Vol. 26 No. 2 (2023)
E-Learning Reviews



Published 10/02/2023

How to Cite

Tsankova, E. (2023). REVIEW OF “CRISIS MANAGEMENT” E-LEARNING MODULE. Psychological Research (in the Balkans), 26(2). Retrieved from https://journalofpsychology.org/index.php/1/article/view/135


The COVID-19 pandemic presented world leaders with an unprecedented set of challenges. All of a sudden, they were expected to promptly and effectively manage a crisis on both the local and global levels, while taking into consideration all its multi-faceted ramifications related to economics, physical and mental health, etc. This incident signaled the need for up-to-date easy-to-follow guidelines for dealing with similar emergencies in the future.

The e-Learning module “Crisis Management”, developed and implemented by Ilina Nacheva, PhD and Ralitsa Doychinova, PhD, is a timely response to the need for better crisis management preparation. Developed as a part of project KP-06-DK2/5 (www.cov19resilience.social) “Socio-psychological Еffects of the Crisis caused by COVID-19: Perceived Stress and Dynamics of Experiences”, supported by the program “Funding of fundamental research projects on public challenges associated with the COVID-19 pandemic - 2020” of the Bulgarian National Science Fund, Ministry of Education and Science of the Republic of Bulgaria, the module constitutes part of Bulgaria’s national reaction to the pandemic through the public engagement of trained scholars.

The pandemic was unprecedented in various ways and so is this e-module on crisis management. Combining classical and modern knowledge on the topic, and providing recent first-hand empirical evidence from its creators’ own work, the module places special emphasis on the psychological aspects of managing a crisis. In doing so, the module promises to equip future leaders and first responders to effectively handle the mental health considerations related to a crisis.

The module is specially designed with its applied value in mind. The content, currently in Bulgarian, is targeted at the undergraduate and graduate levels of students in psychology, social sciences, and mental care. However, its engaging and easy-to-follow structure and language make the module suitable for various types of audiences that show interest in the topic. To further facilitate accessibility, the module has been made freely accessible on the project’s website (www.cov19resilience.social).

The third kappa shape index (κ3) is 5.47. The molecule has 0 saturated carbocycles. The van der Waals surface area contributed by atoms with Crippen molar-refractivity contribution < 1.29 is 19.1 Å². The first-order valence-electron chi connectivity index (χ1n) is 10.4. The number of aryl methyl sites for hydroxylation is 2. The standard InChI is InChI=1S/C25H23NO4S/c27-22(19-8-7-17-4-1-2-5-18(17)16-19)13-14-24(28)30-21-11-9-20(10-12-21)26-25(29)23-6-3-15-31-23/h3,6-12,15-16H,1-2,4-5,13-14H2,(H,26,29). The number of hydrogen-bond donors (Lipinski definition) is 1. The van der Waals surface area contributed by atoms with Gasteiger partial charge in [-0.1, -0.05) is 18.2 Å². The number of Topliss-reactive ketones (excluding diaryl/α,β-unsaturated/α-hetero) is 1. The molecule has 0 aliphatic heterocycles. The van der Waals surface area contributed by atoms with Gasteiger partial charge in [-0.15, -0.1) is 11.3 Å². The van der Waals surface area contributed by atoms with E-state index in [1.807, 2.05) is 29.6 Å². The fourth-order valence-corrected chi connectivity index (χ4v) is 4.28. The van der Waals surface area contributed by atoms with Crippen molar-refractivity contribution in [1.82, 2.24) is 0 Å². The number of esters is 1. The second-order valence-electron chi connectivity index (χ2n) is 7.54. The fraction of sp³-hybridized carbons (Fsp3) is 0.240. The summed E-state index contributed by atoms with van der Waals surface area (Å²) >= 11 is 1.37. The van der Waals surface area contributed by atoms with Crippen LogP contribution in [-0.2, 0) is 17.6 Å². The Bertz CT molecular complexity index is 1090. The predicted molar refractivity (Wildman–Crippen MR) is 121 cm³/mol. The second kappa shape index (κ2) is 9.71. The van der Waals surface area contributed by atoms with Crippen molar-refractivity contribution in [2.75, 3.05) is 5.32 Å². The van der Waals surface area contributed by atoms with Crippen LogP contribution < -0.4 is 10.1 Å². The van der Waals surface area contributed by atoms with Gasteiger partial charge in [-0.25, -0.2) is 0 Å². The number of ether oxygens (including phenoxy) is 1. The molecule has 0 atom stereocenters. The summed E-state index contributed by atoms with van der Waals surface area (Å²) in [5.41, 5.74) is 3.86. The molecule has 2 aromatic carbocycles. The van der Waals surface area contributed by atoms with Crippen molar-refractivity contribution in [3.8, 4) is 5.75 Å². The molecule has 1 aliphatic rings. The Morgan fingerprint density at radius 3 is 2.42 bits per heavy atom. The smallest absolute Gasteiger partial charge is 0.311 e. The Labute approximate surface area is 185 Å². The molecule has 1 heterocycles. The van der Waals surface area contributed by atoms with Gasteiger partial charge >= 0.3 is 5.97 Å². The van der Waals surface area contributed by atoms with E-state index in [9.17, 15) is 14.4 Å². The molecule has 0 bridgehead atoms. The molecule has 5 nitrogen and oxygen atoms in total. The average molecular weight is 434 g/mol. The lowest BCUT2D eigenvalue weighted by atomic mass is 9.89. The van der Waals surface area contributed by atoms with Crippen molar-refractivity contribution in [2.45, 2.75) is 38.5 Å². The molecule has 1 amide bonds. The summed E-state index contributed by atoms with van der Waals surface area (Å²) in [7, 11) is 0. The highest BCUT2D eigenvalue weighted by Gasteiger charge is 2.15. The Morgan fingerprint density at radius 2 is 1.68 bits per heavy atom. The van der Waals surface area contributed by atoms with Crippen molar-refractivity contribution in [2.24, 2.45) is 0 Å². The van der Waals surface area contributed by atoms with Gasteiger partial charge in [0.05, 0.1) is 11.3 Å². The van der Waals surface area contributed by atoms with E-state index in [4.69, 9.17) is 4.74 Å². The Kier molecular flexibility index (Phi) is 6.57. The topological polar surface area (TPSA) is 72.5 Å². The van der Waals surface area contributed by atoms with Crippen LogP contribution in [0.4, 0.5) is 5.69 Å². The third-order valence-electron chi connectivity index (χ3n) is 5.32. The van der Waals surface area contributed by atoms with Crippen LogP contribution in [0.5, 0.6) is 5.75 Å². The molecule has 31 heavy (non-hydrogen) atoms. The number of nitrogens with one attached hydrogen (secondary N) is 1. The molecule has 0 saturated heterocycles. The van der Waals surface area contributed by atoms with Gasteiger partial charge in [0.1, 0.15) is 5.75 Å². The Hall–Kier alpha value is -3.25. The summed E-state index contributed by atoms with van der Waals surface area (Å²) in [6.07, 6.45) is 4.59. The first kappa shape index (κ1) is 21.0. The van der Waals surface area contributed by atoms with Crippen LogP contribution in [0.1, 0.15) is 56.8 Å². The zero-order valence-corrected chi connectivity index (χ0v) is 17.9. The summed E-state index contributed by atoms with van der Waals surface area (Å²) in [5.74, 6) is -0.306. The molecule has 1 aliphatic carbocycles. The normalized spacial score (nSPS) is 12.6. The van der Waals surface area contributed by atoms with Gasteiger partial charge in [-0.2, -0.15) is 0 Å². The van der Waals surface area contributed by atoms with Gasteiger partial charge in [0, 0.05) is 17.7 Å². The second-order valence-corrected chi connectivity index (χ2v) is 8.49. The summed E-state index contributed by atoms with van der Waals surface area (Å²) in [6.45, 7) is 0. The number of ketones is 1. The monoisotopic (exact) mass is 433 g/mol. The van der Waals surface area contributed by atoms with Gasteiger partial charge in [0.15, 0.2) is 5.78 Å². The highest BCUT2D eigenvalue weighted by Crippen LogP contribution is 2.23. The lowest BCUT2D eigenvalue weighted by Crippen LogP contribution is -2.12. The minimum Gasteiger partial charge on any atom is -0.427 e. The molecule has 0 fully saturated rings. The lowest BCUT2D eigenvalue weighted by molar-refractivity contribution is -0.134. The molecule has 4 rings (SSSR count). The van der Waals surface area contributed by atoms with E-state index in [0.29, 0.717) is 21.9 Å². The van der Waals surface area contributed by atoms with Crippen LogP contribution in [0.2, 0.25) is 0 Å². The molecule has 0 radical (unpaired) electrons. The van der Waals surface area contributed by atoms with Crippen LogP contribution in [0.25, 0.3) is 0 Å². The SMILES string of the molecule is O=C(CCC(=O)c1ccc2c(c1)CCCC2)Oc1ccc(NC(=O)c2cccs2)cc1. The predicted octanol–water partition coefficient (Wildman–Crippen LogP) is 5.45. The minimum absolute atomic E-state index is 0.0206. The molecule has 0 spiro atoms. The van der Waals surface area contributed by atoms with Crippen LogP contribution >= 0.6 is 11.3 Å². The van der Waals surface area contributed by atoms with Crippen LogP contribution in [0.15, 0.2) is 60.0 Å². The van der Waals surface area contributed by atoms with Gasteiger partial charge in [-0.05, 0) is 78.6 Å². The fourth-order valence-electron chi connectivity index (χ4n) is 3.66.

The module is organized in nine compact and straightforward segments—general information, key definitions and concepts, types of crises, crisis management, lessons from the COVID-19 crisis, COVID-19-related empirical evidence regarding three vulnerable groups, third-person perceptions in times of crisis, a model acknowledging the role of culture in crisis management, and a critical discussion on the objective versus subjective perception of a crisis. The content alternates between theoretical and empirical knowledge, and the different sections nicely complement and build upon each other. The module is asynchronous and interactive, allowing the participants to intuitively explore and easily navigate thought the content, advance at their own pace, return to previous pages, or skip through sections.


The content employs numerous high-quality visual aids which guide and hold the learners’ attention. Useful references are provided at the end of each section that allow motivated students to engage in further study.

In my view the module is an excellent example of the education of the 21st century. Employing modern technology for distant learning, adapting content to current learning needs, and emphasizing the applied aspect of the subject matter, the e-Learning module “Crisis Management” is well-suited to educate and prepare future leaders for effectively handling the psychological aspects of crisis-type situations. I congratulate the module’s creators on accomplishing this work and I am excited to follow the module’s development in the future, possibly into a stand-alone program.